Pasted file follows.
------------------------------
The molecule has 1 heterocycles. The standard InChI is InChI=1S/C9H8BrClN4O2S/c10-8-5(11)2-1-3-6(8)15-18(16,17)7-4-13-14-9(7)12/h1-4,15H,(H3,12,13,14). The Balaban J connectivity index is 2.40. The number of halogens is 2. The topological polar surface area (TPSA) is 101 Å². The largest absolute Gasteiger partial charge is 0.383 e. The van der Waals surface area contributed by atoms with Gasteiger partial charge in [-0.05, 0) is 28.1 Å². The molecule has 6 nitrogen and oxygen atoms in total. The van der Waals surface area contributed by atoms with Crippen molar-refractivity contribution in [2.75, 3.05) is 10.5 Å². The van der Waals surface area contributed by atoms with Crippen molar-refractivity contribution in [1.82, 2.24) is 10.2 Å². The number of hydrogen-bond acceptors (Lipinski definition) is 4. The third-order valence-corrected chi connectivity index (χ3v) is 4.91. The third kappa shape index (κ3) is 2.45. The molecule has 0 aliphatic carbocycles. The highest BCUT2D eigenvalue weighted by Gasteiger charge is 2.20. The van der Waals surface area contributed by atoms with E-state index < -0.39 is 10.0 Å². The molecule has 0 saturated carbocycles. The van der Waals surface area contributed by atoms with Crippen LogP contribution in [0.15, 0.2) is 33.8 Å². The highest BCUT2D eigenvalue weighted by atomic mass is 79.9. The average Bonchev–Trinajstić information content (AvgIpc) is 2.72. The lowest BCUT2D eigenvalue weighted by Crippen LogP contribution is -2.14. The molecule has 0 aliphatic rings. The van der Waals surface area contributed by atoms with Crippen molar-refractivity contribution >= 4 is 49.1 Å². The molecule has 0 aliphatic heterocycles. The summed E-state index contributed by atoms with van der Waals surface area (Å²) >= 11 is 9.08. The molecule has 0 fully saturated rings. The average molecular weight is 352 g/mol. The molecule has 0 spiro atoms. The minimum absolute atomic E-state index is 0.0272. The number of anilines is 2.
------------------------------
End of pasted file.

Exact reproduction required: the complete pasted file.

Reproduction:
The molecule has 1 heterocycles. The standard InChI is InChI=1S/C9H8BrClN4O2S/c10-8-5(11)2-1-3-6(8)15-18(16,17)7-4-13-14-9(7)12/h1-4,15H,(H3,12,13,14). The Balaban J connectivity index is 2.40. The number of halogens is 2. The topological polar surface area (TPSA) is 101 Å². The largest absolute Gasteiger partial charge is 0.383 e. The van der Waals surface area contributed by atoms with Gasteiger partial charge in [-0.05, 0) is 28.1 Å². The molecule has 6 nitrogen and oxygen atoms in total. The van der Waals surface area contributed by atoms with Crippen molar-refractivity contribution in [2.75, 3.05) is 10.5 Å². The van der Waals surface area contributed by atoms with Crippen molar-refractivity contribution in [1.82, 2.24) is 10.2 Å². The number of hydrogen-bond acceptors (Lipinski definition) is 4. The third-order valence-corrected chi connectivity index (χ3v) is 4.91. The third kappa shape index (κ3) is 2.45. The molecule has 0 aliphatic carbocycles. The highest BCUT2D eigenvalue weighted by Gasteiger charge is 2.20. The van der Waals surface area contributed by atoms with E-state index < -0.39 is 10.0 Å². The molecule has 0 saturated carbocycles. The van der Waals surface area contributed by atoms with Crippen LogP contribution in [0.15, 0.2) is 33.8 Å². The highest BCUT2D eigenvalue weighted by atomic mass is 79.9. The average Bonchev–Trinajstić information content (AvgIpc) is 2.72. The lowest BCUT2D eigenvalue weighted by Crippen LogP contribution is -2.14. The molecule has 0 aliphatic rings. The van der Waals surface area contributed by atoms with Crippen molar-refractivity contribution >= 4 is 49.1 Å². The molecule has 0 aliphatic heterocycles. The summed E-state index contributed by atoms with van der Waals surface area (Å²) >= 11 is 9.08. The molecule has 0 fully saturated rings. The average molecular weight is 352 g/mol. The molecule has 0 spiro atoms. The minimum absolute atomic E-state index is 0.0272. The number of anilines is 2.